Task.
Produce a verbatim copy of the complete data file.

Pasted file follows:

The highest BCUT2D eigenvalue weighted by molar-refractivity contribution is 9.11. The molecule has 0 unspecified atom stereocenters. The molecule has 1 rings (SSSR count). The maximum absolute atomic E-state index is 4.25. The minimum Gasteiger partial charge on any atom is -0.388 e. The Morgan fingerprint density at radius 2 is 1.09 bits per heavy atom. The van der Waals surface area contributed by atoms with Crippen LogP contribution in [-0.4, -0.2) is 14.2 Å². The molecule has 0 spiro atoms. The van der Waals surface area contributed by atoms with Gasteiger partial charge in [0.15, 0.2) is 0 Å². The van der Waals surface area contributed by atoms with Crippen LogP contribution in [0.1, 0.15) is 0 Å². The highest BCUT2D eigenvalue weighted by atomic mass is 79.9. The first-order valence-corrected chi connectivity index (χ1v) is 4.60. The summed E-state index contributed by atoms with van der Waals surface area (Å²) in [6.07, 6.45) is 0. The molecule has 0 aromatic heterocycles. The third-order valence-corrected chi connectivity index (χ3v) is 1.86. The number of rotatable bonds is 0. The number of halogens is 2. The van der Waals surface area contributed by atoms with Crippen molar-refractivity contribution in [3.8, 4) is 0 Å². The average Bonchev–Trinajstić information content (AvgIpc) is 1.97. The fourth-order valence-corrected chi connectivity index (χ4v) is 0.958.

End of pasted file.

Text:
The highest BCUT2D eigenvalue weighted by molar-refractivity contribution is 9.11. The molecule has 0 unspecified atom stereocenters. The molecule has 1 rings (SSSR count). The maximum absolute atomic E-state index is 4.25. The minimum Gasteiger partial charge on any atom is -0.388 e. The Morgan fingerprint density at radius 2 is 1.09 bits per heavy atom. The van der Waals surface area contributed by atoms with Crippen LogP contribution in [-0.4, -0.2) is 14.2 Å². The molecule has 0 spiro atoms. The van der Waals surface area contributed by atoms with Gasteiger partial charge in [0.15, 0.2) is 0 Å². The van der Waals surface area contributed by atoms with Crippen LogP contribution in [0.1, 0.15) is 0 Å². The highest BCUT2D eigenvalue weighted by atomic mass is 79.9. The first-order valence-corrected chi connectivity index (χ1v) is 4.60. The summed E-state index contributed by atoms with van der Waals surface area (Å²) in [6.07, 6.45) is 0. The molecule has 0 aromatic heterocycles. The third-order valence-corrected chi connectivity index (χ3v) is 1.86. The number of rotatable bonds is 0. The number of halogens is 2. The van der Waals surface area contributed by atoms with Crippen molar-refractivity contribution in [3.8, 4) is 0 Å². The average Bonchev–Trinajstić information content (AvgIpc) is 1.97. The fourth-order valence-corrected chi connectivity index (χ4v) is 0.958.